Last updated: 02:30 PM ET, Thu October 13 2016

Is Dark Tourism a Lesson in History?

Features & Advice | Janeen Christoff | October 13, 2016

Is Dark Tourism a Lesson in History?

PHOTO: Fukushima prefecture was the site of a devastating nuclear accident. (Photo courtesy Thinkstock) 

On many occasions, we’ve written about disaster tourism from the perspective of it being somewhat akin to checking out the recent wreckage of a tragedy. We have even questioned its safety and merit. But what if dark tourism should really be seen as a lesson in history — one that we presumably don’t want to repeat?

An article in the UK’s Independent asks just that. 

“I would suggest being interested in history is fairly essential: how can you learn from past mistakes if you don’t know about them?” writes Laura Chubb.  

“What’s more likely to make a profound impact; fire you up to care about big things? Someone telling you how terrible the Cambodian genocide was, or seeing the bones of murdered victims peeking through the soil for yourself?” Chubb asks.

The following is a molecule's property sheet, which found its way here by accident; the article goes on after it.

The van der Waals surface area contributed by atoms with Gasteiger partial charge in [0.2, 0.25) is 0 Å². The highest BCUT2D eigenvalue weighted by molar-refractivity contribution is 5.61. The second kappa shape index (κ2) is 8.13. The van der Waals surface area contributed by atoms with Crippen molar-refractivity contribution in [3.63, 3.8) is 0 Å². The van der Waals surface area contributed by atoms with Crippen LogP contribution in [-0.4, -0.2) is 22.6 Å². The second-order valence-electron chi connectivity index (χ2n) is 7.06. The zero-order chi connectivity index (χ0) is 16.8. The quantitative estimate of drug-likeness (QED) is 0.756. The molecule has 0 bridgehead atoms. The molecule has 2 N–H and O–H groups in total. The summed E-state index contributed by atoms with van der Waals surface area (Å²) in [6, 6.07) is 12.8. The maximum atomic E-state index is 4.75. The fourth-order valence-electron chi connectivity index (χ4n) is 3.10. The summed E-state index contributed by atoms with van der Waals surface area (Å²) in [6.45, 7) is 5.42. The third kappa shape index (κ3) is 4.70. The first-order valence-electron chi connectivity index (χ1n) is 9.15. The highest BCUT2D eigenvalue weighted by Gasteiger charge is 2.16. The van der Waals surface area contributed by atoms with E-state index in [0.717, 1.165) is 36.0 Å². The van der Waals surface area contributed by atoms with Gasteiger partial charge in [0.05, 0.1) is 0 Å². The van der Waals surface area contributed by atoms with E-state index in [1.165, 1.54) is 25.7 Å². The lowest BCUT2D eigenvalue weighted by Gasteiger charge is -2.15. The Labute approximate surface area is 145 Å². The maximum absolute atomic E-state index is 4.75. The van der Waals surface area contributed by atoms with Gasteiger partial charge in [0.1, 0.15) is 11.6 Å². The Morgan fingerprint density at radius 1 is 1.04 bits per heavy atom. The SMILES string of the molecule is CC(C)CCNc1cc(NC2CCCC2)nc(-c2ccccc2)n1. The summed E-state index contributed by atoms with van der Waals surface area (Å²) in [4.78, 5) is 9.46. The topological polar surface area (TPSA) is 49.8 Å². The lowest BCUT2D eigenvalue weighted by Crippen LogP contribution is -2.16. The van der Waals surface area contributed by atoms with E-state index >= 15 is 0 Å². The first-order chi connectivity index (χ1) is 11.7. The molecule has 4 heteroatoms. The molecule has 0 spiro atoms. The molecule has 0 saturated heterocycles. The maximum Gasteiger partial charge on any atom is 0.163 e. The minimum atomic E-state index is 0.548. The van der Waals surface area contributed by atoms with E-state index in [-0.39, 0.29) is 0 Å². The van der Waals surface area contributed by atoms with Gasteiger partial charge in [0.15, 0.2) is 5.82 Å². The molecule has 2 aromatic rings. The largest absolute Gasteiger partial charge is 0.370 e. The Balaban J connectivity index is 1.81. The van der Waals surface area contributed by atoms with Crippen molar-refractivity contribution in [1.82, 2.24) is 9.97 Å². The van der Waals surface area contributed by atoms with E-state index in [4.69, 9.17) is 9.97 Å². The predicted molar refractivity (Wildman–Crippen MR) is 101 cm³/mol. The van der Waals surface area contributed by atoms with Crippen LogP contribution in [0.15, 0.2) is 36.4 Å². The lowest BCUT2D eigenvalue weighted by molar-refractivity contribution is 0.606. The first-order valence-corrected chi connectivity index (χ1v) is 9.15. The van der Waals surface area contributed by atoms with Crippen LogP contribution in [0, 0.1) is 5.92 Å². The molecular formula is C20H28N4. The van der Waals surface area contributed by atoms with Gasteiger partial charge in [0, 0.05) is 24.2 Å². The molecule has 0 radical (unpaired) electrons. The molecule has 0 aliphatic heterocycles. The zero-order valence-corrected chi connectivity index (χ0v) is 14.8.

Of course, Chubb doesn’t look through dark tourism’s faults. 

“Do we always learn our lesson? Demonstrably no. But isn’t it important to try?” she points out.

Chubb also says that there need to be guidelines when it comes to visiting these sites. 

READ MORE: Is the Growing Trend of Slum Tourism Inappropriate?  

“Obviously “disaster tourism” needs some rules. Because what we’re absolutely not condoning is “disaster rubber-necking”, or playing Pokemon Go at a Holocaust Museum. As a previous article from The Independent posited, there is a marked difference between confronting and trivializing a tragedy,” she says. 

Timing is also important — as well as perspective.

“And it’s probably not just the attitude you take into disaster tourism that defines it, but the timing, too. You probably wouldn’t call visiting Pompeii a callous move, even though it’s where an entire city and its residents were swallowed by a volcanic eruption in AD 79. But peeking into the houses of Katrina survivors still living with the trauma of what they’ve endured? That lacks sensitivity in a situation that still requires it,” she writes. 

So where do we find that balance? When does something dark and recent in our past turn to history? Read on for more here


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